… Radical young leftists [in 1968] either refused to vote or supported the candidates of the Peace and Freedom Party, the Freedom and Peace Party, and even the Yippies — the Youth International Party — who encouraged people to vote for a pig named Pigasus. Anyone or anything was preferable to Richard Nixon except of course the Democratic Party’s nominee, Hubert Humphrey.
The obvious implication here is that radical young leftists had some responsibility for Richard Nixon’s election.
Curiously enough, DSA had previously endorsed a moderate Democratic candidate in an effort to defeat a radical Republican president who was considered a right-wing authoritarian: John Kerry over George W. Bush. And in 2008, DSA “critically endorsed” Barack Obama over John McCain. In both outcomes, DSA derived no benefit because it was too small and insignificant to exert any influence over the Democratic Party.
If the initial thesis is Students for a Democratic Society in the 1960s and the antithesis is Democratic Socialists of America in the 2000s, then the synthesis is DSA today: an organization catalyzed by the election of Donald Trump, with a strategy that both recognizes the failure of fringe politics and the self-defeating approach of submitting to the Democratic Party.
DSA is using the Democratic Party ballot line to win power in office — but they mobilize thousands of new voters to swing elections instead of relying on the traditional party machine to turn out voters. Beyond its electoral work, DSA is also using labor-centered strategies to win power in the workplace and leading in activist spaces to engage larger communities as a whole.
The path to power for democratic socialists rests with the working class — the group of people whose livelihoods depend on selling their labor in exchange for a wage or a salary instead of owning land or capital that generate profits for them — rather than fringe movements or a stagnant political establishment.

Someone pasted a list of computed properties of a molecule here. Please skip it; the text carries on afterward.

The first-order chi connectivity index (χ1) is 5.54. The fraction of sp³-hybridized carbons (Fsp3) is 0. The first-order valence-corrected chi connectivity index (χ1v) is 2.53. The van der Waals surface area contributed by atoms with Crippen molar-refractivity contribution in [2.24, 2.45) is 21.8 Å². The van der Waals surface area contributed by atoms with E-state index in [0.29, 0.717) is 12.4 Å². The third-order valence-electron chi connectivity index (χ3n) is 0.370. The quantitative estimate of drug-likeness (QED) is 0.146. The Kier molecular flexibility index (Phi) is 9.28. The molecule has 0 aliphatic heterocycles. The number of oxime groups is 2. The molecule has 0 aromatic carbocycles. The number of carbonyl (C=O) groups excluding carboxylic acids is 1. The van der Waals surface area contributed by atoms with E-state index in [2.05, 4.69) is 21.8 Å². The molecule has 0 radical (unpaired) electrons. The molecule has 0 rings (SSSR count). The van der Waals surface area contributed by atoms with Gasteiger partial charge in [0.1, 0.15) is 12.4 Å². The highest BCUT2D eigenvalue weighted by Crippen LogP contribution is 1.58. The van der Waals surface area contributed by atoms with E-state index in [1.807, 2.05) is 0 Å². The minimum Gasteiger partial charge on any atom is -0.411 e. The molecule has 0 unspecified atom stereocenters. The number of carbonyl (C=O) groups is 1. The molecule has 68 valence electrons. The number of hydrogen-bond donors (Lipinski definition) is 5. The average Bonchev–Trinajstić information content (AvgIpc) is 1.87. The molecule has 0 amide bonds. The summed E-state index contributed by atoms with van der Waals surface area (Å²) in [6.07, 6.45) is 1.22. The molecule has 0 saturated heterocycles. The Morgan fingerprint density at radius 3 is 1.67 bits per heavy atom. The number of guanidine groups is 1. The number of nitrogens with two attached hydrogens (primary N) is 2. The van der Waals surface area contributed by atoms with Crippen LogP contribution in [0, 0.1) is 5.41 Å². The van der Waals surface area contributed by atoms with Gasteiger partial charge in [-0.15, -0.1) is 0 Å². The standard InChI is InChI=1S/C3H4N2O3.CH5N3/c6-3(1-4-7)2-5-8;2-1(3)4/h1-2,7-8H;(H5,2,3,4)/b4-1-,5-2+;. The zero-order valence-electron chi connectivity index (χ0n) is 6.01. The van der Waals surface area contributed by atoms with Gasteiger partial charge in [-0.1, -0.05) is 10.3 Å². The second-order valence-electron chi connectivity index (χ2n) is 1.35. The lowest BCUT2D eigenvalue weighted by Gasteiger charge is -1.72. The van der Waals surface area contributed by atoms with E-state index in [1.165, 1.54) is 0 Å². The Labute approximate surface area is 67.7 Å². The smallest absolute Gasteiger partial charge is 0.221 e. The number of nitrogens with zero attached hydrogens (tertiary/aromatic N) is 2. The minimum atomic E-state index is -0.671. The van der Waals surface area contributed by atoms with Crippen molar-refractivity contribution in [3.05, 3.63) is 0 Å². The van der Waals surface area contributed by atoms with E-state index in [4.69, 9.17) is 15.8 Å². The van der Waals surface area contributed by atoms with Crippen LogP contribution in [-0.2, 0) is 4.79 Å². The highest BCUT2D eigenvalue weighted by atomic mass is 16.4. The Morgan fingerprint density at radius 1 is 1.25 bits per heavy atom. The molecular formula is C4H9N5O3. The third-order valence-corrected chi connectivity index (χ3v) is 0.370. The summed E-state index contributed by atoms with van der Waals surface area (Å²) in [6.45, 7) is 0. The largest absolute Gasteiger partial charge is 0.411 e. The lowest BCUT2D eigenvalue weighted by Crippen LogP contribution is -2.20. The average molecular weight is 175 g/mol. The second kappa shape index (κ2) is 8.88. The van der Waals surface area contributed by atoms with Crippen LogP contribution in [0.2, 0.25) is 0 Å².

For one, workers already comprise a majority of society, which creates a singular electoral outcome if you are able to successfully engage them as voters. More importantly, workers also have the power to halt economic activity in the private sector and create political crises in the public sector when employees strike. When organized, workers are the only constituency capable of exerting a countervailing force to capitalist interests because the livelihoods of capitalists depend on workers showing up to work. This power extends beyond the ballot box and makes it possible to envision the radical change necessary to bring about a socialist society.
This approach to building power within the working class relies on an ethic of solidarity, in which you have a material interest in your ideological project — rather than the simple moralizing that typically characterizes liberal chiding.
Indeed, liberals have been preemptively blaming socialists for any future electoral failure on the part of the Biden campaign, their pathetic entitlement manifesting as feckless outrage. Liberal entitlement to the votes and labor of the Democratic Party’s core constituencies has become so bald-faced that after a disastrous interview with Joe Biden, Charlamagne tha God had to say, “It has to come to a point where we stop putting the burden on Black voters to show up for Democrats and start putting the burden on Democrats to show up for Black voters.”
Perhaps it has also come to a point where we stop putting the burden on progressives to show up for Democrats who use us to win campaigns and promptly ignore us when in office. Maybe now is the time for us to build power for ourselves.
Honda Wang (@HondaWang) is a writer based in New York.